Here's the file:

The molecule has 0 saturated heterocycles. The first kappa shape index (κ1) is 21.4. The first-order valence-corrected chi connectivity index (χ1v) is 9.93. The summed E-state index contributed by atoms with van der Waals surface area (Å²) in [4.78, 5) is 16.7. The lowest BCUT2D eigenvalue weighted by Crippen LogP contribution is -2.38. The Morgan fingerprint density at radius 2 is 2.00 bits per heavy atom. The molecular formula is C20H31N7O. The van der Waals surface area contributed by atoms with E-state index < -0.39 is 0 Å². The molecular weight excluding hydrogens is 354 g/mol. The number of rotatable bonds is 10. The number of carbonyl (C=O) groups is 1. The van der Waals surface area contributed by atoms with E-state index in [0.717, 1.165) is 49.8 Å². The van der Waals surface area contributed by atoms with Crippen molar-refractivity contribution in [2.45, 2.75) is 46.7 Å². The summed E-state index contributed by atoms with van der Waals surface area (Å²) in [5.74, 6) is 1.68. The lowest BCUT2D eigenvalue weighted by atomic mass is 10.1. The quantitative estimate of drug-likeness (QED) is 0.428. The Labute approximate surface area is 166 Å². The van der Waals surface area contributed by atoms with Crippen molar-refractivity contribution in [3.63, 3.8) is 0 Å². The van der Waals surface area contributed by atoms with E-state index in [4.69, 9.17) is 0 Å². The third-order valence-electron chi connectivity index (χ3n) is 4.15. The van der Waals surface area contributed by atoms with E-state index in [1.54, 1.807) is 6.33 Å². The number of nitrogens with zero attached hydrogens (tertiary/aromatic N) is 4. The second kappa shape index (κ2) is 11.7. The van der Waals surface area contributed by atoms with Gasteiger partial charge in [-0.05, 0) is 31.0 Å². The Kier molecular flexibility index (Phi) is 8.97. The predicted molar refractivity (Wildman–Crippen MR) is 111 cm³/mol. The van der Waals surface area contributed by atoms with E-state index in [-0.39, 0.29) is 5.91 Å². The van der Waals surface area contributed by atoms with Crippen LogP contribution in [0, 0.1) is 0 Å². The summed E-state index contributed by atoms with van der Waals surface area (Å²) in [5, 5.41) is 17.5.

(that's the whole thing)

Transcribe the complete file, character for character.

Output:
The molecule has 0 saturated heterocycles. The first kappa shape index (κ1) is 21.4. The first-order valence-corrected chi connectivity index (χ1v) is 9.93. The summed E-state index contributed by atoms with van der Waals surface area (Å²) in [4.78, 5) is 16.7. The lowest BCUT2D eigenvalue weighted by Crippen LogP contribution is -2.38. The Morgan fingerprint density at radius 2 is 2.00 bits per heavy atom. The molecular formula is C20H31N7O. The van der Waals surface area contributed by atoms with E-state index < -0.39 is 0 Å². The molecular weight excluding hydrogens is 354 g/mol. The number of rotatable bonds is 10. The number of carbonyl (C=O) groups is 1. The van der Waals surface area contributed by atoms with E-state index in [0.717, 1.165) is 49.8 Å². The van der Waals surface area contributed by atoms with Crippen molar-refractivity contribution in [2.45, 2.75) is 46.7 Å². The summed E-state index contributed by atoms with van der Waals surface area (Å²) in [5.74, 6) is 1.68. The lowest BCUT2D eigenvalue weighted by atomic mass is 10.1. The quantitative estimate of drug-likeness (QED) is 0.428. The Labute approximate surface area is 166 Å². The van der Waals surface area contributed by atoms with Crippen molar-refractivity contribution in [3.63, 3.8) is 0 Å². The van der Waals surface area contributed by atoms with E-state index in [4.69, 9.17) is 0 Å². The third-order valence-electron chi connectivity index (χ3n) is 4.15. The van der Waals surface area contributed by atoms with E-state index in [1.54, 1.807) is 6.33 Å². The number of nitrogens with zero attached hydrogens (tertiary/aromatic N) is 4. The second kappa shape index (κ2) is 11.7. The van der Waals surface area contributed by atoms with Gasteiger partial charge in [-0.05, 0) is 31.0 Å². The Kier molecular flexibility index (Phi) is 8.97. The predicted molar refractivity (Wildman–Crippen MR) is 111 cm³/mol. The van der Waals surface area contributed by atoms with E-state index in [-0.39, 0.29) is 5.91 Å². The van der Waals surface area contributed by atoms with Crippen LogP contribution in [0, 0.1) is 0 Å². The summed E-state index contributed by atoms with van der Waals surface area (Å²) in [5, 5.41) is 17.5.